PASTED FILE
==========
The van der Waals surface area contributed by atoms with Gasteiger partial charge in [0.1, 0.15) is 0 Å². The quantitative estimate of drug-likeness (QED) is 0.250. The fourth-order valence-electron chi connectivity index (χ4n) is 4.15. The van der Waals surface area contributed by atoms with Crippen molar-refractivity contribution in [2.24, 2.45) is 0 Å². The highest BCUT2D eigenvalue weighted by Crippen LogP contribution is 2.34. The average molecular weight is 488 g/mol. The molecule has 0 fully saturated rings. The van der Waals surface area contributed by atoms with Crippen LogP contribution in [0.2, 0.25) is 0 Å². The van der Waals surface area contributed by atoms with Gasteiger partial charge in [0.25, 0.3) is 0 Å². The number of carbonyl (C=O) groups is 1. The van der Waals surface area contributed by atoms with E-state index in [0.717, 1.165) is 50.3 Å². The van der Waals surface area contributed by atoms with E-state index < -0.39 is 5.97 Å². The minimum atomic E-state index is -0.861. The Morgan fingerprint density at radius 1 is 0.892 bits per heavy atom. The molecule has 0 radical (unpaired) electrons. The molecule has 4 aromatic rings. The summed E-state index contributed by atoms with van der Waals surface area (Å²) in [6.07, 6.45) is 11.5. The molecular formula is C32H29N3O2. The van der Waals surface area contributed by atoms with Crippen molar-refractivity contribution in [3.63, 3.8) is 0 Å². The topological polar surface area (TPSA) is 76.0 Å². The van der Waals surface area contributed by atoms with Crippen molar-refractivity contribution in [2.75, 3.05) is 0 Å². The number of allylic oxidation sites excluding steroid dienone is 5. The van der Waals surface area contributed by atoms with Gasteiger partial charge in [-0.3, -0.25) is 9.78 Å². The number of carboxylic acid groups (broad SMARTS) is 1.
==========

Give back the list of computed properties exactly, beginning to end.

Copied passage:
The van der Waals surface area contributed by atoms with Gasteiger partial charge in [0.1, 0.15) is 0 Å². The quantitative estimate of drug-likeness (QED) is 0.250. The fourth-order valence-electron chi connectivity index (χ4n) is 4.15. The van der Waals surface area contributed by atoms with Crippen molar-refractivity contribution in [2.24, 2.45) is 0 Å². The highest BCUT2D eigenvalue weighted by Crippen LogP contribution is 2.34. The average molecular weight is 488 g/mol. The molecule has 0 fully saturated rings. The van der Waals surface area contributed by atoms with Crippen LogP contribution in [0.2, 0.25) is 0 Å². The van der Waals surface area contributed by atoms with Gasteiger partial charge in [0.25, 0.3) is 0 Å². The number of carbonyl (C=O) groups is 1. The van der Waals surface area contributed by atoms with E-state index in [0.717, 1.165) is 50.3 Å². The van der Waals surface area contributed by atoms with E-state index < -0.39 is 5.97 Å². The minimum atomic E-state index is -0.861. The Morgan fingerprint density at radius 1 is 0.892 bits per heavy atom. The molecule has 0 radical (unpaired) electrons. The molecule has 4 aromatic rings. The summed E-state index contributed by atoms with van der Waals surface area (Å²) in [6.07, 6.45) is 11.5. The molecular formula is C32H29N3O2. The van der Waals surface area contributed by atoms with Crippen molar-refractivity contribution in [3.63, 3.8) is 0 Å². The topological polar surface area (TPSA) is 76.0 Å². The van der Waals surface area contributed by atoms with Crippen molar-refractivity contribution in [2.75, 3.05) is 0 Å². The number of allylic oxidation sites excluding steroid dienone is 5. The van der Waals surface area contributed by atoms with Gasteiger partial charge in [-0.3, -0.25) is 9.78 Å². The number of carboxylic acid groups (broad SMARTS) is 1.